Converting the Preacher – Acts 17

athens.smIn a series on the speeches in Acts, we came to Paul in Athens.  A lot has been written on this and much of it is quite good.  Here is the insight for the day.

Paul the evangelist had to be converted.

When he arrived in Athens, Paul’s first response was anger.

16 Now while Paul was waiting for them at Athens, his spirit was provoked within him as he saw that the city was full of idols.

He deep in his soul detested idolatry.  As a son of the Covenant, he know the command of God against idolatry.  He knew the history of his people with idolatry and the dislocations that it brought. He was actually part of the diaspora, having been raised in Tarsus, outside of the land of promise.  He knew the immorality often associated with idol worship, from drunkenness to human sacrifice.  So seeing a city filled with shrines to the deities on the nations, he had a visceral reaction.

Yet, when he got to speak, as is recorded in v. 22ff, what was his source of anger, became his bridge to common ground.

22 So Paul, standing in the midst of the Areopagus, said: “Men of Athens, I perceive that in every way you are very religious. 23 For as I passed along and observed the objects of your worship…

Paul was not a finger pointer like some outdoor preachers. His method was to reason in the synagogue from scripture that Jesus is the Messiah, and to reason in the marketplace that Jesus is the Christ.  He took as his starting point the very thing about Athens that would cause him to churn with anger.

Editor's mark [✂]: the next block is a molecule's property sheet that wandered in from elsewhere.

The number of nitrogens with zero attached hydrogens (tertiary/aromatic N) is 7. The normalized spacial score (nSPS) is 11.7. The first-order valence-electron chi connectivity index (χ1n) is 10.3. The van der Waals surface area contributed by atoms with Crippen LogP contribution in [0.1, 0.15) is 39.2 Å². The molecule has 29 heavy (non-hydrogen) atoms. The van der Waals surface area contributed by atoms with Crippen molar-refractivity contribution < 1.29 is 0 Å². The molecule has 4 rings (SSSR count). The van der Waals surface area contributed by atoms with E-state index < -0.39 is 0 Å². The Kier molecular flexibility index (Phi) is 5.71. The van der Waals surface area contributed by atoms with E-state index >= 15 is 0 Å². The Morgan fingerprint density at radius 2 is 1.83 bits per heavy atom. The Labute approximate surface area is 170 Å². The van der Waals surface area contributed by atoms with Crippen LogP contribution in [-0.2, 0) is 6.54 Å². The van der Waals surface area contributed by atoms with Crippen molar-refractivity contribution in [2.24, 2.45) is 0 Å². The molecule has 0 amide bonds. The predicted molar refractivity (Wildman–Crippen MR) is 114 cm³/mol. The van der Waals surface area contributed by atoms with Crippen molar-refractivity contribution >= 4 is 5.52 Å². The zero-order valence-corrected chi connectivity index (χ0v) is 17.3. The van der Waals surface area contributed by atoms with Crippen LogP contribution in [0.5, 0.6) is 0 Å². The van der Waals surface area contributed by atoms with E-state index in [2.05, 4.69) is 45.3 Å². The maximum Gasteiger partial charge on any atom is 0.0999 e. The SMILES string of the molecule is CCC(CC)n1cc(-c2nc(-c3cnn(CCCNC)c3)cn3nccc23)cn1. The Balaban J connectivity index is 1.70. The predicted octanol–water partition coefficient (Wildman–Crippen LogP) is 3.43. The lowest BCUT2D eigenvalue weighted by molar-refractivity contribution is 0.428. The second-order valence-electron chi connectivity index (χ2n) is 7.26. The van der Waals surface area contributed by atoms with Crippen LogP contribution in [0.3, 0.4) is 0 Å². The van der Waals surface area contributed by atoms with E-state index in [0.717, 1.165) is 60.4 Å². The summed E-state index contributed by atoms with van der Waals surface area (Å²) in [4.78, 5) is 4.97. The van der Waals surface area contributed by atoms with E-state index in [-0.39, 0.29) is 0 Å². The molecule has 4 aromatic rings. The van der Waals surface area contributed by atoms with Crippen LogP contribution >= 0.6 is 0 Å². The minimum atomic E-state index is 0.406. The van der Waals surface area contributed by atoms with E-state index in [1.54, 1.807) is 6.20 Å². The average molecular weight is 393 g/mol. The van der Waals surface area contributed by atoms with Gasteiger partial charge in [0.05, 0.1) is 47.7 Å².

You might wonder how you could accomplish this trick.  Perhaps you are incensed at the others on a social question such as abortion rights, same-sex marriage, or economic policy.  Those “others” on the issue get your blood to boil.

Can you, like Paul, listen, observe and see how to find common ground?

23 For as I passed along and observed the objects of your worship, I found also an altar with this inscription, ‘To the unknown god.’ What therefore you worship as unknown, this I proclaim to you…

Paul did not convert to idol worship or to the tolerance of it. But he brought himself to see that the Athenians, in their own way, were seekers of God, and were open to what they did not know (v. 21, 22).  It was a conversion of attitude.  It was a conversion from “us vs. them” to “we all are seekers…”

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